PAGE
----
The Lambeth Calls for Whom?
“I voted against human dignity.”
I had never foreseen an instance when I would say those words, but I’m afraid they are going to come out of my mouth sometime in the next two weeks. What I will mean by them is not that I do not support human dignity, but rather that I cannot support a document that proclaims God’s love and support for the dignity of some humans, but not others.
To be clear: I am in favor of dignity for all humans. I oppose dignity for only some humans.
Bishops across the Anglican Communion were invited to the 2020 Lambeth Conference to participate in a process of deep conversation and listening. It started with some significant obstacles—the deliberate dis-invitation of the spouses of LGBTQ bishops, and then the delay of 2 years due to the pandemic—but the past year had left me hopeful: the delay of the Conference due to COVID had allowed for online conversations that had offered a hint of just the sort of faithful dialogue across difference that I was eager to participate in.
We studied scripture together; we spoke of the challenges and hopes of following Jesus in our contexts; we prayed for one another. And we did this safely and respectfully even though we were not of one mind on substantial issues like same-sex marriage and women’s ordination. I was in a (zoom) room with bishops who did not see my leadership as legitimate, and yet we were able to be together and listen. That felt like the Holy Spirit.
And then, a mere week before the Lambeth Conference was to begin, we bishops all received a 60-page document (!) titled the “Lambeth Calls” (available here) and were told to read each section as we would be given an electronic voting device at the conference to either “affirm” the call, or indicate that “This call is not yet clear and needs more conversation.” There is no option to vote a clear “no.”
The very idea of voting on anything is explicitly different from what we had been led to expect from this conference. No longer are we focused on developing relationships across differences; now we are focused on establishing what sort of differences are allowed—and what sort are not.
Because contained within the calls (reportedly developed by a group of lay and ordained, male and female scholars, but which lists only 10 male bishops as authors) lies a deliberate poison pill: a statement that affirms that it is the mind of the Anglican Communion that Christian marriage is only that between one man and one woman, and that same-sex marriage is not a faithful Anglican practice, and using a much-pilloried resolution passed by the Lambeth Conference in 1998 in support.
It is simply not true that there is a single mind in the Anglican Communion about same-sex marriage. A number of bishops who are attending will be doing so while their same-sex spouses gather in Canterbury, excluded from the conference as a whole. A number of provinces—not just the Episcopal Church—offer marriage equality, or are on the way to doing so.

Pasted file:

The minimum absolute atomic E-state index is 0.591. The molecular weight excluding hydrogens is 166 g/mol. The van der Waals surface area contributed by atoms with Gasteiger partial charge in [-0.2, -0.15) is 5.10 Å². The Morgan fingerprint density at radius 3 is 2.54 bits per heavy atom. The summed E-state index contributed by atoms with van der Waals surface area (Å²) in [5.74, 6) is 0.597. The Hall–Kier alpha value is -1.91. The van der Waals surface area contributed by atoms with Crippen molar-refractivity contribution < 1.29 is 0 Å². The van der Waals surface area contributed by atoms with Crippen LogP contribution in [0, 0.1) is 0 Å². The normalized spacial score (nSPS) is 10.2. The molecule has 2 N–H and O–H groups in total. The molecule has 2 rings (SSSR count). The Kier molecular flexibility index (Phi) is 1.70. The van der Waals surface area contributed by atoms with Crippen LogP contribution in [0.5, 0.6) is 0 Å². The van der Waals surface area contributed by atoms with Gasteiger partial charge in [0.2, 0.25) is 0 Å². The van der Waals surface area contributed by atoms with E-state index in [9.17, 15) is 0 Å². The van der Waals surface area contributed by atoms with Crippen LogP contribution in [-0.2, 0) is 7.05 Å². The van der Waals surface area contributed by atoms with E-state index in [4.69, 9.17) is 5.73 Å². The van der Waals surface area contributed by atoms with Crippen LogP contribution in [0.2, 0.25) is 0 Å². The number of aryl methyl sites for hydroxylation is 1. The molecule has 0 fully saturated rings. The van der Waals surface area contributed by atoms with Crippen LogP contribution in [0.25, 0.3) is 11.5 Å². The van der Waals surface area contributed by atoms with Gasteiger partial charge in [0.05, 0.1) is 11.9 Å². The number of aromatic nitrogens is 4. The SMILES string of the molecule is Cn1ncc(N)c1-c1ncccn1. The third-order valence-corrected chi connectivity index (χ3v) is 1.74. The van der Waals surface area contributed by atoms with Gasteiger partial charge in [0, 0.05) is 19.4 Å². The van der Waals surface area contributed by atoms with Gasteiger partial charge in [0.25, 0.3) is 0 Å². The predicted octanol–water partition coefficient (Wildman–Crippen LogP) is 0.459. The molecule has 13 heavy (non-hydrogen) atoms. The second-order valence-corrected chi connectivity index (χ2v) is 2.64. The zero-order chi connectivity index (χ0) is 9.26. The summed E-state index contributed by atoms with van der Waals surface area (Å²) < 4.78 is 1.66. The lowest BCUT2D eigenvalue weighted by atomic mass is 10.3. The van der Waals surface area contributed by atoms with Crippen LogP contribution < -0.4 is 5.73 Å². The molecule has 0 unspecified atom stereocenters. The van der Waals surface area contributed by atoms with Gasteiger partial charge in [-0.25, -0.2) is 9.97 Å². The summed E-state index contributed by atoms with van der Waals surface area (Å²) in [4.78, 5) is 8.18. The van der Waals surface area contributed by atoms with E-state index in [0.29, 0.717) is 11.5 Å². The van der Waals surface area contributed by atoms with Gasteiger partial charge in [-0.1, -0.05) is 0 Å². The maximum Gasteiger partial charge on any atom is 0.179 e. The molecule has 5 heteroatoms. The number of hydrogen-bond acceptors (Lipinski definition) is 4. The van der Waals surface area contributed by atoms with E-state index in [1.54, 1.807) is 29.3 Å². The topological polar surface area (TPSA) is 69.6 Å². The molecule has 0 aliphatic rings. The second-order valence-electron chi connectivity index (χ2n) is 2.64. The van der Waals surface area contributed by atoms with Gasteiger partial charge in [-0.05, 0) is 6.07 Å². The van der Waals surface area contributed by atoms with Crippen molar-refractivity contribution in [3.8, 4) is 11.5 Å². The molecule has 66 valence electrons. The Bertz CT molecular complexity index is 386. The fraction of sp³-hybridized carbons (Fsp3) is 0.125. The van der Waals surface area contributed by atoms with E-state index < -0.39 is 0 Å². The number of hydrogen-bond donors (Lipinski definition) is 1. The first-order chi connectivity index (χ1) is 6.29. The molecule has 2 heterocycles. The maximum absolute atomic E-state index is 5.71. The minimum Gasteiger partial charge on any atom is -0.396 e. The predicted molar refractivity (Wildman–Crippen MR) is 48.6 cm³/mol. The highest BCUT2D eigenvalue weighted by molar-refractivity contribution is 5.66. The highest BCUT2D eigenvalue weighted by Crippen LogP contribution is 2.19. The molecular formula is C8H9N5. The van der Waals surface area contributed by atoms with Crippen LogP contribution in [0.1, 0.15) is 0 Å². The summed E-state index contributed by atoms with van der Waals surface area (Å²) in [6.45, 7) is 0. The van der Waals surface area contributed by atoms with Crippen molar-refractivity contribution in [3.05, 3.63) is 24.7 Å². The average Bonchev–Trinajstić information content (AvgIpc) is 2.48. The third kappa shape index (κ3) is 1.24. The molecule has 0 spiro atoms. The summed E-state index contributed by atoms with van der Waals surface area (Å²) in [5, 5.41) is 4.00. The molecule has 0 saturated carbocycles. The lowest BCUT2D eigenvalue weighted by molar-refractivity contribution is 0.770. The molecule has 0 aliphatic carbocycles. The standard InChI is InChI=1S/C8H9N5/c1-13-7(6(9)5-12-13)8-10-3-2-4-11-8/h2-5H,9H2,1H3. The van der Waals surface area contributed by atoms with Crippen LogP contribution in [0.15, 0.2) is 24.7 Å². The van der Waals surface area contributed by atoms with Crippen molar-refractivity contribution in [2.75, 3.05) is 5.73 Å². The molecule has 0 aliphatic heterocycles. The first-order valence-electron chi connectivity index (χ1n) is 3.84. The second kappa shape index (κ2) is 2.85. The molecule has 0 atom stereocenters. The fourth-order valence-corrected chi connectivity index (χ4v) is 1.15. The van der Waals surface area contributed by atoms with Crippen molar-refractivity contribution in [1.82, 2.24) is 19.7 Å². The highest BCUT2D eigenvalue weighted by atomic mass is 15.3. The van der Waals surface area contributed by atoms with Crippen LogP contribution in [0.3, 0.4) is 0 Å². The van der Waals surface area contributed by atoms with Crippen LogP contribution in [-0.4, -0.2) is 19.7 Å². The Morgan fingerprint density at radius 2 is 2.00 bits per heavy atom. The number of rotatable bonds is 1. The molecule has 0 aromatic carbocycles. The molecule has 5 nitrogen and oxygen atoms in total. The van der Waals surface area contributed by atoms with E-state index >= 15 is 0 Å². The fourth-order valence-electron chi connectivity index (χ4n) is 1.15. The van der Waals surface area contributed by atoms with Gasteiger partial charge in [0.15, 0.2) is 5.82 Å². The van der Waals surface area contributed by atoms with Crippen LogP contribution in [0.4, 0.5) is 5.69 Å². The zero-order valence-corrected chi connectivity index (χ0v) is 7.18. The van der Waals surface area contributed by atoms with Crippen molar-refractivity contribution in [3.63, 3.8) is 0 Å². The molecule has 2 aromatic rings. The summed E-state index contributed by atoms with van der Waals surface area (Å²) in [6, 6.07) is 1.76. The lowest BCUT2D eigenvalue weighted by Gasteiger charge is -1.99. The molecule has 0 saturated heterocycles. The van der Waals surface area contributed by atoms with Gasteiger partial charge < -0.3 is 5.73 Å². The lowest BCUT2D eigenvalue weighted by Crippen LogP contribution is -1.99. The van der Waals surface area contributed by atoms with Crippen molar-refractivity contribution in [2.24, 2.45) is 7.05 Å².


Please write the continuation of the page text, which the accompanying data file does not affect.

Receiving this document so late means that many of us are already in Europe; many of us have not had the time to truly read and study the Lambeth Calls; and there is no opportunity for reflection—or much organizing—before the Conference begins.
It is hard not to assume that this is intentional. And it has left a poor taste in my mouth as I prepare for Lambeth. There ought to be no deceit in following Christ.
The topics of the Lambeth Calls are all worthy of time, reflection, and conversation. And much of what has been written is—to my mind—good and substantive and faithful. I want to spend time with my sibling bishops reflecting on discipleship, evangelism, repenting of our colonial past, working to make our churches safer, and what being an Anglican follower of Jesus looks like in a world broken by war and climate change. It is also worthy—and desirable—that we discuss openly our differences in our understanding of the sacrament of marriage, human sexuality, and gender. But not to put it to a majority vote.
I pray that there will be a way forward in which we can leave the electronic voting devices at the door and have deep and substantive conversations on each of the topics identified in the Lambeth Calls document. Those conversations would be valuable opportunities for learning and sharing.
But it is not an equal conversation when you vote at the end of it. And I mourn the loss of goodwill and my own optimism that has gone with it.
Most particularly I mourn the suffering caused to my own people in Arizona by these Lambeth Calls, whose effect, even if not affirmed by the Conference, are to continue to be a slap in the face to Episcopalians who have come to clarity in our own canons that we do not discriminate in access to the sacraments — specifically ordination and marriage—based upon gender or sexuality. I will be doing whatever I can—whether through voting or through disciplined non-participation—to support you and the canons I have vowed to uphold.